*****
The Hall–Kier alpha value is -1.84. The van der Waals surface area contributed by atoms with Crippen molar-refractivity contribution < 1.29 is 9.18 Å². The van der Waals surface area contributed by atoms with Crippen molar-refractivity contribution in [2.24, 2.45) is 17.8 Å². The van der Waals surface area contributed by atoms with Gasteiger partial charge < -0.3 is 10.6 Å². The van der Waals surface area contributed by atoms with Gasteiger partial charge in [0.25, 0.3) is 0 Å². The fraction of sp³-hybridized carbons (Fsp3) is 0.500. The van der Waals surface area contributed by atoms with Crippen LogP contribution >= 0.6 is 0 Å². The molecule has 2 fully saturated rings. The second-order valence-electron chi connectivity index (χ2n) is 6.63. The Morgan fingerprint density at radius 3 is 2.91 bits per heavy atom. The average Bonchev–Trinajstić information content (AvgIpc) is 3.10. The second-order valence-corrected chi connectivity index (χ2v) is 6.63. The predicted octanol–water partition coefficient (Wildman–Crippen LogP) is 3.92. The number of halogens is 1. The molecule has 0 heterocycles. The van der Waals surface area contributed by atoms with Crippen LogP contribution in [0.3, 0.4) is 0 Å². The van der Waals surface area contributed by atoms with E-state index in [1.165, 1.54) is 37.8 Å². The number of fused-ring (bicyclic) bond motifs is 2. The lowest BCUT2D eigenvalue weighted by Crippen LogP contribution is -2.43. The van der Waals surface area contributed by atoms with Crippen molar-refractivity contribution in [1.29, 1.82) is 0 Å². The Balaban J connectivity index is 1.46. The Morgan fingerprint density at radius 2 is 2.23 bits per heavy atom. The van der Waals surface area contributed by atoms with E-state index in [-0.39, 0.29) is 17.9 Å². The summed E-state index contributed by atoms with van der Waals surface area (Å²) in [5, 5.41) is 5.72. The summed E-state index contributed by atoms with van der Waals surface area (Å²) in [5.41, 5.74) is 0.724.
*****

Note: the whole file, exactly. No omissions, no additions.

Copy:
The Hall–Kier alpha value is -1.84. The van der Waals surface area contributed by atoms with Crippen molar-refractivity contribution < 1.29 is 9.18 Å². The van der Waals surface area contributed by atoms with Crippen molar-refractivity contribution in [2.24, 2.45) is 17.8 Å². The van der Waals surface area contributed by atoms with Gasteiger partial charge < -0.3 is 10.6 Å². The van der Waals surface area contributed by atoms with Gasteiger partial charge in [0.25, 0.3) is 0 Å². The fraction of sp³-hybridized carbons (Fsp3) is 0.500. The van der Waals surface area contributed by atoms with Crippen LogP contribution >= 0.6 is 0 Å². The molecule has 2 fully saturated rings. The second-order valence-electron chi connectivity index (χ2n) is 6.63. The Morgan fingerprint density at radius 3 is 2.91 bits per heavy atom. The average Bonchev–Trinajstić information content (AvgIpc) is 3.10. The second-order valence-corrected chi connectivity index (χ2v) is 6.63. The predicted octanol–water partition coefficient (Wildman–Crippen LogP) is 3.92. The number of halogens is 1. The molecule has 0 heterocycles. The van der Waals surface area contributed by atoms with Crippen LogP contribution in [0.3, 0.4) is 0 Å². The van der Waals surface area contributed by atoms with E-state index in [1.165, 1.54) is 37.8 Å². The number of fused-ring (bicyclic) bond motifs is 2. The lowest BCUT2D eigenvalue weighted by Crippen LogP contribution is -2.43. The van der Waals surface area contributed by atoms with Crippen molar-refractivity contribution in [1.29, 1.82) is 0 Å². The Balaban J connectivity index is 1.46. The Morgan fingerprint density at radius 2 is 2.23 bits per heavy atom. The van der Waals surface area contributed by atoms with E-state index in [-0.39, 0.29) is 17.9 Å². The summed E-state index contributed by atoms with van der Waals surface area (Å²) in [5, 5.41) is 5.72. The summed E-state index contributed by atoms with van der Waals surface area (Å²) in [5.41, 5.74) is 0.724.